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Jill Robbins, Chair 150 W 21st Street, Stop B3700, Austin, TX 78712 • 512-471-4936

Spring 2004


Unique Days Time Location Instructor
43950 MW
11:30 AM-1:00 PM
Batts 106

Course Description

This course has two fundamental purposes: To study some important Spanish American novels and short stories, and to explore the ways in which narrative is discussed and analyzed in current-day academic criticism of Spanish American literature. It is a course about the novel and short story, but it is equally a course about the contemporary practice of literary criticism. To some extent this will be a course in literary history. The works will be read in chronological order, and attention will go to tracing the progression of Spanish American narrative through such movements and tendencies as romanticism, realism and naturalism, modernismo, avant-garde currents, the nueva narrativa, and the postboom. At the same time, the course will focus on identifying what makes certain readings of and observations about these narrative works stand out as significant research. Why are some readings of these works not merely published and read, but able to effect the way that the texts are read? What factors make a literary study be recognized as up to date, well-argued, or original? How do topics of critical study gain currency among critics, and why do researchers abandon the inquiry into certain issues? How does a new analysis fit in with the research that has already been carried out? How does one develop a fresh perspective on a text that has already been analyzed many times? Conversely, where does one begin to comment on a new text about which extremely little has been written? The readings will consist of Spanish American novels and short stories together with critical studies of them. The critical analyses will be read, not just as aids to reading the primary text, but in and of themselves to see how critics go about approaching very different types of narrative works and seeking to make significant observations about them.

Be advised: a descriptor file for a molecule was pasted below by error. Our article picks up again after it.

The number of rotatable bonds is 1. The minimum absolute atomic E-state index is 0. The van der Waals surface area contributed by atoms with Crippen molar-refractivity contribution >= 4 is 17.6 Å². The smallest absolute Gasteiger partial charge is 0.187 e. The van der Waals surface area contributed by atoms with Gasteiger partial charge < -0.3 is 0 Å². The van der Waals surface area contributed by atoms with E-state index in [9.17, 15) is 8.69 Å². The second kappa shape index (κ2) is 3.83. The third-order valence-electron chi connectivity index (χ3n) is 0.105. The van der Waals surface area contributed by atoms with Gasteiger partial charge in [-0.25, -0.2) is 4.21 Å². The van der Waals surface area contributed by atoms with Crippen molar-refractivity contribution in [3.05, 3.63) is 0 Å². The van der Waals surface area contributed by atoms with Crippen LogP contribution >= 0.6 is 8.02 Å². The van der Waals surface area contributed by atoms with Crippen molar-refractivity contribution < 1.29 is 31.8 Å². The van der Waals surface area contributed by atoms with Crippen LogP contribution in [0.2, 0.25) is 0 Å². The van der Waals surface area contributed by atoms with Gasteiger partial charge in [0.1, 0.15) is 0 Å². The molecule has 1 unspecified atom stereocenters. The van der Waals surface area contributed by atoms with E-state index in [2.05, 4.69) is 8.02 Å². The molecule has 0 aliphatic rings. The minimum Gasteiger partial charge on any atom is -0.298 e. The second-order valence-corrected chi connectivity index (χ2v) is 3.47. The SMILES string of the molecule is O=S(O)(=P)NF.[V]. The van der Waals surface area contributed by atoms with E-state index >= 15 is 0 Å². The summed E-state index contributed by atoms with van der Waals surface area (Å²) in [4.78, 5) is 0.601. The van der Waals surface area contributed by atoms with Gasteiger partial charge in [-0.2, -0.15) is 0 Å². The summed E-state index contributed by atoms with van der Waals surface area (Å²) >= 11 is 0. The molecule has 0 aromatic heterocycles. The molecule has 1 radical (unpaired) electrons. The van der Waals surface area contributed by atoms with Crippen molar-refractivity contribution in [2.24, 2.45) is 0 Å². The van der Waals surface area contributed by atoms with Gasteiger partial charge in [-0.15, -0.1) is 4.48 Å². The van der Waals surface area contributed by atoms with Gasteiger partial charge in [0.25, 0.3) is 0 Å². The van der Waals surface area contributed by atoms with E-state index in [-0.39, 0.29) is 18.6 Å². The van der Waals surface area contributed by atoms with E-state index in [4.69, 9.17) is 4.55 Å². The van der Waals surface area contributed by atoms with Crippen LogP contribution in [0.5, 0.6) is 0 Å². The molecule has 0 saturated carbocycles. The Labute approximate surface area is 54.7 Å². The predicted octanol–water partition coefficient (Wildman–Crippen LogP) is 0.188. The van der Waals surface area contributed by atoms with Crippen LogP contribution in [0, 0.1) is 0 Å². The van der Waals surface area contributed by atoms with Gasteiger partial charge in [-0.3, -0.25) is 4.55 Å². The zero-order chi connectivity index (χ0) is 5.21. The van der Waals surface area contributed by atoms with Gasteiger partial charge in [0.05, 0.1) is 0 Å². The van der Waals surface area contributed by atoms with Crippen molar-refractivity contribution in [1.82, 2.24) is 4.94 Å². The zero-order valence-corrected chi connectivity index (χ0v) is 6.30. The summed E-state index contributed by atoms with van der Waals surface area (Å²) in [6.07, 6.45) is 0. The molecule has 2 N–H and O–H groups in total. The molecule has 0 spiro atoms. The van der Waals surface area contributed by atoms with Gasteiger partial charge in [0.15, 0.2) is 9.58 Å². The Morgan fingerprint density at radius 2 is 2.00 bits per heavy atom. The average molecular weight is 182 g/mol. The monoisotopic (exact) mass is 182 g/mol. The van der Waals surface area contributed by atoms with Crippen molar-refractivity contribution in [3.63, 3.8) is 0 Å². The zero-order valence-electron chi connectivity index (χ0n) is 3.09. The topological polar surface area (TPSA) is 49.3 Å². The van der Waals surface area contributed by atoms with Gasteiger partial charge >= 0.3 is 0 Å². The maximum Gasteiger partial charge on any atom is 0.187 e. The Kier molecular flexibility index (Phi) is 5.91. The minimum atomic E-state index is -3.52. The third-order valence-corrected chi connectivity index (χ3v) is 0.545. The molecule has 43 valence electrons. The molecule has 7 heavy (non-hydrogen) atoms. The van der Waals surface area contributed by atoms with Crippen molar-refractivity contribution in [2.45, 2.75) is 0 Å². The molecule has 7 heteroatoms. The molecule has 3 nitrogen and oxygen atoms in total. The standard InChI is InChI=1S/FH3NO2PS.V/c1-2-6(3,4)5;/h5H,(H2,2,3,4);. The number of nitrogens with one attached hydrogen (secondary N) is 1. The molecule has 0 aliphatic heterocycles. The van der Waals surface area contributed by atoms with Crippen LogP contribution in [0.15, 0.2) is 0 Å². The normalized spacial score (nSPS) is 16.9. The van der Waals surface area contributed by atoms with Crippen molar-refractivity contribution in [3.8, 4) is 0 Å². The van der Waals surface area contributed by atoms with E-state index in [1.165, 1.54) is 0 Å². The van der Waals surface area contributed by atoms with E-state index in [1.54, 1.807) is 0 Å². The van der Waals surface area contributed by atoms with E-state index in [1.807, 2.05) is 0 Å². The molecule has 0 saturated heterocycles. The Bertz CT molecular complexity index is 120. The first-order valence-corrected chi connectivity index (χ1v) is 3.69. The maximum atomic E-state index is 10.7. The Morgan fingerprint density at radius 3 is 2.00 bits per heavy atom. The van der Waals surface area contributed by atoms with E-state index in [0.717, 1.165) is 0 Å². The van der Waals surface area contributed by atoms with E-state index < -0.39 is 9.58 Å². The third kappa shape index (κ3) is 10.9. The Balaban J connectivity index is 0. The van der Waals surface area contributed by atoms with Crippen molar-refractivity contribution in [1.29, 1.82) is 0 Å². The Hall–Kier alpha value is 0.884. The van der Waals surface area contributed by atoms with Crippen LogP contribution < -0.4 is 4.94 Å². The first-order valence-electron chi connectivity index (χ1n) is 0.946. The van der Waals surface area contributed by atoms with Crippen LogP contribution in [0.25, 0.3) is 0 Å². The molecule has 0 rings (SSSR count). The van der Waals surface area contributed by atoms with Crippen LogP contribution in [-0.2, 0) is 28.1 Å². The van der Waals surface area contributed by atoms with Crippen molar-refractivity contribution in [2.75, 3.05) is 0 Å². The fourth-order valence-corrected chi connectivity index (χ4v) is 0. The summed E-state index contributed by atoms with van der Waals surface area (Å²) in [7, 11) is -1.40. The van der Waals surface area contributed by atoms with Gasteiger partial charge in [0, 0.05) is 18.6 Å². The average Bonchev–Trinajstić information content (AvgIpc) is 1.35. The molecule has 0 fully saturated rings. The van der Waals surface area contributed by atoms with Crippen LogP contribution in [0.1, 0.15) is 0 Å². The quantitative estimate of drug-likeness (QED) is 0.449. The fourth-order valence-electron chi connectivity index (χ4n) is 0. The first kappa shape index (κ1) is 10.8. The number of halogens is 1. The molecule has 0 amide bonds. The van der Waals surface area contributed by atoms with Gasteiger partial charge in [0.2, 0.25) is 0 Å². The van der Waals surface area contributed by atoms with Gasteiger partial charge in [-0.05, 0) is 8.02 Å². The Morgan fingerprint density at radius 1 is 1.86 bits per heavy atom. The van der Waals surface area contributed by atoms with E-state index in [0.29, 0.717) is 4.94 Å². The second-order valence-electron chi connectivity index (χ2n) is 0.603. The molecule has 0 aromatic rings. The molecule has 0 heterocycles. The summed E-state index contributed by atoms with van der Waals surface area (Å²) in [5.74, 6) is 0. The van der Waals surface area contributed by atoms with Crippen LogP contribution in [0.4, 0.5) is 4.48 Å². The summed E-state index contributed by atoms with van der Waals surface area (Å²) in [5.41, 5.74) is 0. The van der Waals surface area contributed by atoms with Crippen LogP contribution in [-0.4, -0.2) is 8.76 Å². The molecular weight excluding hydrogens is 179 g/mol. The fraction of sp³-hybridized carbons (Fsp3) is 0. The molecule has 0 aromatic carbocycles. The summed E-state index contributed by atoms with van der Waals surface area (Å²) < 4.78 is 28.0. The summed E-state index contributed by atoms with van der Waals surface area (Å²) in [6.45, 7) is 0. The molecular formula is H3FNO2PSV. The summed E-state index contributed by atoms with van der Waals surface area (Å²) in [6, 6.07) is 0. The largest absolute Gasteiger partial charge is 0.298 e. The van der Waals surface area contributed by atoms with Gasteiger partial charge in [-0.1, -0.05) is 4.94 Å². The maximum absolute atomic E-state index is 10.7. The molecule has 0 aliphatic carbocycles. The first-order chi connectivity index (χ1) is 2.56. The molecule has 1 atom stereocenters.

Grading Policy

Each student will be required to write a term paper of 17-20 pages. The term paper may be a literary analysis, but it cannot be exclusively one person’s view of a given narrative work. The analysis must be presented in relation to the history of research on the text and author under study. An alternative to doing a literary analysis for the term paper is to write a meta-critical essay reviewing and evaluating the criticism on a given text or writer. Term Paper: Proposal, 30% of final grade Final Version: 60% of final grade (17-22 pages double spaced and following either MLA or Chicago bibliographic style) Reports in class, 10%


Each primary text will be read together with critical articles, collected in the course packet. Esteban Echeverría, “El matadero” Gertrudis Gómez de Avellaneda, Sab Alberto Blest Gana, Martín Rivas Jorge Isaacs, María María Luisa Bombal, La última niebla, “El árbol” Alejo Carpentier, Los pasos perdidos José María Arguedas, Los ríos profundos Manuel Puig, La traición de Rita Hayworth Diamela Eltit, El cuarto mundo


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